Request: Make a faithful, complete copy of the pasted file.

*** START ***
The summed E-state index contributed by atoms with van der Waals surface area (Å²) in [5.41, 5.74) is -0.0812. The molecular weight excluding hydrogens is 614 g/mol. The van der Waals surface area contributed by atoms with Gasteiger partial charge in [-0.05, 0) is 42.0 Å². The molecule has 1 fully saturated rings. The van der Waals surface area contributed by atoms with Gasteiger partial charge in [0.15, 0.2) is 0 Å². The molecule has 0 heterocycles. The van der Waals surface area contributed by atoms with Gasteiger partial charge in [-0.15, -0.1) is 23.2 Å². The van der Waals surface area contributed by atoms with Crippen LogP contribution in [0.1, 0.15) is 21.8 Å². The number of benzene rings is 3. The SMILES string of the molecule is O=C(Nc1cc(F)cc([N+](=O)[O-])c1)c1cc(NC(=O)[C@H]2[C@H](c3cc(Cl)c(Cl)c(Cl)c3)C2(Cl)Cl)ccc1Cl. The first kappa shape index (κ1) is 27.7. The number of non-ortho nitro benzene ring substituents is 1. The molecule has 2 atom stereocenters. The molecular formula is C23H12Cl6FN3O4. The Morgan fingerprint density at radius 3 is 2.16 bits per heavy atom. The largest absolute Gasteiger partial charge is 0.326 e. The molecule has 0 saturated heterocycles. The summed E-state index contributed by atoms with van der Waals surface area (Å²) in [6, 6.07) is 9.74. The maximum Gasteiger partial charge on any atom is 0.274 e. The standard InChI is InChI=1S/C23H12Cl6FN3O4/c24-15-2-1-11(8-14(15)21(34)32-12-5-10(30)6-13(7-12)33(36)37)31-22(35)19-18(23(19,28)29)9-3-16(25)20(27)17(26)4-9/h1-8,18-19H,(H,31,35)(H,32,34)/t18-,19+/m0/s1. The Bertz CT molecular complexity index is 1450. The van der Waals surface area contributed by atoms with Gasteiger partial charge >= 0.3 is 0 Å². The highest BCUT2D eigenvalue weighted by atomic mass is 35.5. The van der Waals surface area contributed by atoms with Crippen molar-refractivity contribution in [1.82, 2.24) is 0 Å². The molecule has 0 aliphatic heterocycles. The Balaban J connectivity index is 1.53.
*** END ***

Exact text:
The summed E-state index contributed by atoms with van der Waals surface area (Å²) in [5.41, 5.74) is -0.0812. The molecular weight excluding hydrogens is 614 g/mol. The van der Waals surface area contributed by atoms with Gasteiger partial charge in [-0.05, 0) is 42.0 Å². The molecule has 1 fully saturated rings. The van der Waals surface area contributed by atoms with Gasteiger partial charge in [0.15, 0.2) is 0 Å². The molecule has 0 heterocycles. The van der Waals surface area contributed by atoms with Gasteiger partial charge in [-0.15, -0.1) is 23.2 Å². The van der Waals surface area contributed by atoms with Crippen LogP contribution in [0.1, 0.15) is 21.8 Å². The number of benzene rings is 3. The SMILES string of the molecule is O=C(Nc1cc(F)cc([N+](=O)[O-])c1)c1cc(NC(=O)[C@H]2[C@H](c3cc(Cl)c(Cl)c(Cl)c3)C2(Cl)Cl)ccc1Cl. The first kappa shape index (κ1) is 27.7. The number of non-ortho nitro benzene ring substituents is 1. The molecule has 2 atom stereocenters. The molecular formula is C23H12Cl6FN3O4. The Morgan fingerprint density at radius 3 is 2.16 bits per heavy atom. The largest absolute Gasteiger partial charge is 0.326 e. The molecule has 0 saturated heterocycles. The summed E-state index contributed by atoms with van der Waals surface area (Å²) in [6, 6.07) is 9.74. The maximum Gasteiger partial charge on any atom is 0.274 e. The standard InChI is InChI=1S/C23H12Cl6FN3O4/c24-15-2-1-11(8-14(15)21(34)32-12-5-10(30)6-13(7-12)33(36)37)31-22(35)19-18(23(19,28)29)9-3-16(25)20(27)17(26)4-9/h1-8,18-19H,(H,31,35)(H,32,34)/t18-,19+/m0/s1. The Bertz CT molecular complexity index is 1450. The van der Waals surface area contributed by atoms with Gasteiger partial charge >= 0.3 is 0 Å². The highest BCUT2D eigenvalue weighted by atomic mass is 35.5. The van der Waals surface area contributed by atoms with Crippen molar-refractivity contribution in [1.82, 2.24) is 0 Å². The molecule has 0 aliphatic heterocycles. The Balaban J connectivity index is 1.53.